Composting is the process where biodegradable organic wastes (food and garden waste) are converted into compost in a natural biological process. Composting can be done by individual householders and community groups or on a commercial scale. On the larger scale, the waste from an entire town or city could be composted if sufficient land, labour and equipment is available. The benefits of composting are not only the reduction of waste, but also the production of compost which is a valuable soil improver. Soils treated with compost are better able to withstand droughts and are more fertile because plant nutrients are returned to the soil, which reduces the need for manufactured fertilisers. It is possible to add a certain amount of animal manure to residential waste for composting, which may help with other waste problems in the community and adds to the amount of useful soil improver that is made.
Refer back to Table 7.1 in Study Session 7 and estimate what proportion of the municipal waste from urban areas can be composted.
According to the data in Study Session 7, municipal waste contains 44% food waste and 12% garden waste making a total of 56%, so more than half of the waste can potentially be composted.
As an urban WASH worker you may be required to help individuals or communities set up and operate composting processes (Figure 8.4). The stages in the composting process are outlined below.
- Separation of compostable materials: It is important to begin with an uncontaminated input to the process. Nearly all organic wastes can be composted, but if a composting pile attracts rodents and other scavenging animals it may be better to exclude meat products and cooked food from the process and just collect garden waste and raw vegetable waste.
- Grinding or shredding: To speed up the composting process it may be necessary to shred the raw waste before placing it in the compost pile. Shredding is normally required if a significant proportion of the waste has particles greater than about 50 mm. On a domestic scale this can be achieved simply by cutting up the waste into smaller pieces.
- Blending or proportioning of materials: Composting works best with the right mixture of wastes so that the moisture content and the proportions of the chemical elements carbon and nitrogen are suitable. Generally, the ideal mix for composting is three parts (buckets, for example) of ‘brown’ waste (such as leaves, hay, straw, eggshells, shredded paper, card and woody material), with one part ‘green’ material (such as grass, food waste and animal manure). ‘Brown’ waste contains a higher proportion of carbon and ‘green’ waste, contains more nitrogen and has a higher moisture content. Thus the ratio of brown waste to green waste is 3:1.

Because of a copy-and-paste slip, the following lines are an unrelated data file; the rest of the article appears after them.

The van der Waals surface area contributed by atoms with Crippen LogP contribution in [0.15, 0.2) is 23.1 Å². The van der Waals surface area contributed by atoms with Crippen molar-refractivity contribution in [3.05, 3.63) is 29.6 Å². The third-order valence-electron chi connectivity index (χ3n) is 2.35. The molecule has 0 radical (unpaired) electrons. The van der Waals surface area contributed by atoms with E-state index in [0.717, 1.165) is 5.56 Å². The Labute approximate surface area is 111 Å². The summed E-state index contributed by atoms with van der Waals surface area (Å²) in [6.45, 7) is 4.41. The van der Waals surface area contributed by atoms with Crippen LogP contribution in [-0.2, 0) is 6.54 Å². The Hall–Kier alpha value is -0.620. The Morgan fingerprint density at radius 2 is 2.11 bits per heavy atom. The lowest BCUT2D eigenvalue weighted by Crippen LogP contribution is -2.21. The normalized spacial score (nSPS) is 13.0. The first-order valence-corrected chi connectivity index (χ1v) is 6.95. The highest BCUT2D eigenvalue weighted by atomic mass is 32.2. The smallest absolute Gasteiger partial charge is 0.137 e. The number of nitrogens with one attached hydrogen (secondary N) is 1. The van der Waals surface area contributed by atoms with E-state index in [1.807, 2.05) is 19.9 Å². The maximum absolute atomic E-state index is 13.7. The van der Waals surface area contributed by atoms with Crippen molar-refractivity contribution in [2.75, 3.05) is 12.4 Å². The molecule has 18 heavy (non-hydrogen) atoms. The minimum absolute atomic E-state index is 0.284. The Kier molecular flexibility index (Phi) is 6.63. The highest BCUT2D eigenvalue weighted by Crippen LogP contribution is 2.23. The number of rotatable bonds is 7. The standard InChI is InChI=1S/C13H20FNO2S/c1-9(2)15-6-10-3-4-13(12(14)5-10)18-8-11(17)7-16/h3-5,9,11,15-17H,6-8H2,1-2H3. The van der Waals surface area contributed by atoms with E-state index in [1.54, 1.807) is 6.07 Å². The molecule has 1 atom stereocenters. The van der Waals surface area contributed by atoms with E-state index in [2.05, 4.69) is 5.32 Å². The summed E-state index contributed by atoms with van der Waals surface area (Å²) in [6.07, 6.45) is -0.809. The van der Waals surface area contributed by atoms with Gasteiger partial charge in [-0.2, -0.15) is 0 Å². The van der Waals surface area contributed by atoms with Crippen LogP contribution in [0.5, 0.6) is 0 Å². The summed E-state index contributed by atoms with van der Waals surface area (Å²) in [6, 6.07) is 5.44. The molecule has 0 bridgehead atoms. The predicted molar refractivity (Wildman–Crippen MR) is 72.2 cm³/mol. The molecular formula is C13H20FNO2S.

- Composting: Composting is normally carried out in a pile. For larger scale composting processes, piles are in the shape of long rows of waste, normally with a triangular cross-section (Figure 8.5). The ideal pile is 1.5–2 m wide and about 1.5 m high. The length of the pile is determined by the space and the amount of waste available. On the domestic scale the pile will be much smaller, forming a rounded heap. The pile can be built up as waste becomes available, but it is important to have enough material present to allow the biological processes to take place reasonably quickly, so as a guide a domestic compost heap should be at least 1 cubic metre to start the process.
Composting is an aerobic process, so the pile needs to be turned regularly to introduce air. This means dismantling it, mixing the waste to introduce air and then rebuilding the pile. The first turning-over of the heap should be done after two to three weeks and then every three weeks or so. The composting process will be complete within three to six months. The composting process generates heat, so it is normal to see steam coming out of the pile.
The process is complete once the pile no longer heats up after mixing and rebuilding. The final product should be brown and crumbly and look like a good soil. If it still contains identifiable items, the process is not complete.
Summarise the advantages of composting.
Composting provides an effective and safe way of disposing of a large proportion of a community’s waste that doesn’t involve specialised or costly equipment. It provides a valuable product that can be used by the community to improve the quality of its vegetables while reducing the need to buy fertilisers. Other wastes, such as animal manure, can also be added to the composting process.